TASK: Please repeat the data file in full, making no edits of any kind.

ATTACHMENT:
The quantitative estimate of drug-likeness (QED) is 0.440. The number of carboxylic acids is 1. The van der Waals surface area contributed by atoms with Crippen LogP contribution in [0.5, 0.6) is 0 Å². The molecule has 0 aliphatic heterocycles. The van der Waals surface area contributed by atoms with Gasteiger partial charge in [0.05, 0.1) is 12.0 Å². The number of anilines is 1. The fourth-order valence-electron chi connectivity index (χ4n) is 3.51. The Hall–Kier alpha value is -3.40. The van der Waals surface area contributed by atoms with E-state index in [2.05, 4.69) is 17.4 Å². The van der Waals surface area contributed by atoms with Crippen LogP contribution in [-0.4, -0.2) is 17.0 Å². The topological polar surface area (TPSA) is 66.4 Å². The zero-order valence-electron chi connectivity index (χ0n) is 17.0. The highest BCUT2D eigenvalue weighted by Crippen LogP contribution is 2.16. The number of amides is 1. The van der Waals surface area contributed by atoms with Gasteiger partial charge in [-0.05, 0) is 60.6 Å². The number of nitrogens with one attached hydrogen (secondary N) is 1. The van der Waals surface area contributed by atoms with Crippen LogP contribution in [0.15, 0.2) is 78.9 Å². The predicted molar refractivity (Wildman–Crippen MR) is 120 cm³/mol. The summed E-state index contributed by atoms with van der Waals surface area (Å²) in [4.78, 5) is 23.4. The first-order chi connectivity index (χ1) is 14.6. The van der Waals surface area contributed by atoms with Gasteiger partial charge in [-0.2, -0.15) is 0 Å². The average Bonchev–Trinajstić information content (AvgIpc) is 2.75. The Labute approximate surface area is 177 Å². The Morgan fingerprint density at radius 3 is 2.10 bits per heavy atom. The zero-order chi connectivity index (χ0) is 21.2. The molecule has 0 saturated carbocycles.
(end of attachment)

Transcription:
The quantitative estimate of drug-likeness (QED) is 0.440. The number of carboxylic acids is 1. The van der Waals surface area contributed by atoms with Crippen LogP contribution in [0.5, 0.6) is 0 Å². The molecule has 0 aliphatic heterocycles. The van der Waals surface area contributed by atoms with Gasteiger partial charge in [0.05, 0.1) is 12.0 Å². The number of anilines is 1. The fourth-order valence-electron chi connectivity index (χ4n) is 3.51. The Hall–Kier alpha value is -3.40. The van der Waals surface area contributed by atoms with E-state index in [2.05, 4.69) is 17.4 Å². The van der Waals surface area contributed by atoms with Crippen LogP contribution in [-0.4, -0.2) is 17.0 Å². The topological polar surface area (TPSA) is 66.4 Å². The zero-order valence-electron chi connectivity index (χ0n) is 17.0. The highest BCUT2D eigenvalue weighted by Crippen LogP contribution is 2.16. The number of amides is 1. The van der Waals surface area contributed by atoms with Gasteiger partial charge in [-0.05, 0) is 60.6 Å². The number of nitrogens with one attached hydrogen (secondary N) is 1. The van der Waals surface area contributed by atoms with Crippen LogP contribution in [0.15, 0.2) is 78.9 Å². The predicted molar refractivity (Wildman–Crippen MR) is 120 cm³/mol. The summed E-state index contributed by atoms with van der Waals surface area (Å²) in [4.78, 5) is 23.4. The first-order chi connectivity index (χ1) is 14.6. The van der Waals surface area contributed by atoms with Gasteiger partial charge in [-0.2, -0.15) is 0 Å². The average Bonchev–Trinajstić information content (AvgIpc) is 2.75. The Labute approximate surface area is 177 Å². The Morgan fingerprint density at radius 3 is 2.10 bits per heavy atom. The zero-order chi connectivity index (χ0) is 21.2. The molecule has 0 saturated carbocycles.